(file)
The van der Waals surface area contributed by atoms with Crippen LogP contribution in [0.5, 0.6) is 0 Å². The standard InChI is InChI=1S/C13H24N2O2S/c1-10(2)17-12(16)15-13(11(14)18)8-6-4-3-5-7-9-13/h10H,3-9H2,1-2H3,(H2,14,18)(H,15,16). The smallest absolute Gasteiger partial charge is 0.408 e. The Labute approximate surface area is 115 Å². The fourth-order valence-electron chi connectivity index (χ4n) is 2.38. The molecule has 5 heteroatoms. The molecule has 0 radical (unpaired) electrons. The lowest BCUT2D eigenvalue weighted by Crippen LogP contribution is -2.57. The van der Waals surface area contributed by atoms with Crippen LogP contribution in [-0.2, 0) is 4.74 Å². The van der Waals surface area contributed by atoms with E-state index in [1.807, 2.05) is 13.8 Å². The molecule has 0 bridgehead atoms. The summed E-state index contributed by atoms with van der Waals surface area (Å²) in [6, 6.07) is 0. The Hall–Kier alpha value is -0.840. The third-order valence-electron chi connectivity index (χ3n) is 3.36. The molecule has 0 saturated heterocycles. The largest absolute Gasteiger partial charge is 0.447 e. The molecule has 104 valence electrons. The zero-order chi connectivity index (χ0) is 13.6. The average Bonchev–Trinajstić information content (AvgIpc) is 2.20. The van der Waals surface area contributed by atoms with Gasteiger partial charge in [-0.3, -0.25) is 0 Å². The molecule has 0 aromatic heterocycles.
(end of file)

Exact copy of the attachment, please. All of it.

The van der Waals surface area contributed by atoms with Crippen LogP contribution in [0.5, 0.6) is 0 Å². The standard InChI is InChI=1S/C13H24N2O2S/c1-10(2)17-12(16)15-13(11(14)18)8-6-4-3-5-7-9-13/h10H,3-9H2,1-2H3,(H2,14,18)(H,15,16). The smallest absolute Gasteiger partial charge is 0.408 e. The Labute approximate surface area is 115 Å². The fourth-order valence-electron chi connectivity index (χ4n) is 2.38. The molecule has 5 heteroatoms. The molecule has 0 radical (unpaired) electrons. The lowest BCUT2D eigenvalue weighted by Crippen LogP contribution is -2.57. The van der Waals surface area contributed by atoms with Crippen LogP contribution in [-0.2, 0) is 4.74 Å². The van der Waals surface area contributed by atoms with E-state index in [1.807, 2.05) is 13.8 Å². The molecule has 0 bridgehead atoms. The summed E-state index contributed by atoms with van der Waals surface area (Å²) in [6, 6.07) is 0. The Hall–Kier alpha value is -0.840. The third-order valence-electron chi connectivity index (χ3n) is 3.36. The molecule has 0 saturated heterocycles. The largest absolute Gasteiger partial charge is 0.447 e. The molecule has 104 valence electrons. The zero-order chi connectivity index (χ0) is 13.6. The average Bonchev–Trinajstić information content (AvgIpc) is 2.20. The van der Waals surface area contributed by atoms with Gasteiger partial charge in [-0.3, -0.25) is 0 Å². The molecule has 0 aromatic heterocycles.